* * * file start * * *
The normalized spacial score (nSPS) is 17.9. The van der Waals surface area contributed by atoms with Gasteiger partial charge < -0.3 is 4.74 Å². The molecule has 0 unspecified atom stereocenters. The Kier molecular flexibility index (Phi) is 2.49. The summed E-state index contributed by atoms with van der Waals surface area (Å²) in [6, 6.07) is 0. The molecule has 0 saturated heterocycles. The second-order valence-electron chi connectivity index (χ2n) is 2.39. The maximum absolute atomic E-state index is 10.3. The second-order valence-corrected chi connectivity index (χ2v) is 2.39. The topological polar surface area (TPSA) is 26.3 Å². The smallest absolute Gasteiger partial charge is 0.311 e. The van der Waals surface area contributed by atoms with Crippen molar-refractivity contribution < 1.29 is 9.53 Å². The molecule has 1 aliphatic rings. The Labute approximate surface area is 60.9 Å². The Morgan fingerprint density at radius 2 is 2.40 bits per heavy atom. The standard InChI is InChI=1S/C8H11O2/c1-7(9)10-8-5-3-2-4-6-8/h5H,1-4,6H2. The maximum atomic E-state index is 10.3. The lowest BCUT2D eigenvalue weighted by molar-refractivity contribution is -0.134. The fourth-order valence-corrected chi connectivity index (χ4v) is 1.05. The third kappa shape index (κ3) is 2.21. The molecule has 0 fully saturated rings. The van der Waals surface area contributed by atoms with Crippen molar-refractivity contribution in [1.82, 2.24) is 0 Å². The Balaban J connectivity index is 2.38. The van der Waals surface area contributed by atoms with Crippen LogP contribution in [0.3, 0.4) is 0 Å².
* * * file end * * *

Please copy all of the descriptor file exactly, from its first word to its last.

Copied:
The normalized spacial score (nSPS) is 17.9. The van der Waals surface area contributed by atoms with Gasteiger partial charge < -0.3 is 4.74 Å². The molecule has 0 unspecified atom stereocenters. The Kier molecular flexibility index (Phi) is 2.49. The summed E-state index contributed by atoms with van der Waals surface area (Å²) in [6, 6.07) is 0. The molecule has 0 saturated heterocycles. The second-order valence-electron chi connectivity index (χ2n) is 2.39. The maximum absolute atomic E-state index is 10.3. The second-order valence-corrected chi connectivity index (χ2v) is 2.39. The topological polar surface area (TPSA) is 26.3 Å². The smallest absolute Gasteiger partial charge is 0.311 e. The van der Waals surface area contributed by atoms with Crippen molar-refractivity contribution < 1.29 is 9.53 Å². The molecule has 1 aliphatic rings. The Labute approximate surface area is 60.9 Å². The Morgan fingerprint density at radius 2 is 2.40 bits per heavy atom. The standard InChI is InChI=1S/C8H11O2/c1-7(9)10-8-5-3-2-4-6-8/h5H,1-4,6H2. The maximum atomic E-state index is 10.3. The lowest BCUT2D eigenvalue weighted by molar-refractivity contribution is -0.134. The fourth-order valence-corrected chi connectivity index (χ4v) is 1.05. The third kappa shape index (κ3) is 2.21. The molecule has 0 fully saturated rings. The van der Waals surface area contributed by atoms with Crippen molar-refractivity contribution in [1.82, 2.24) is 0 Å². The Balaban J connectivity index is 2.38. The van der Waals surface area contributed by atoms with Crippen LogP contribution in [0.3, 0.4) is 0 Å².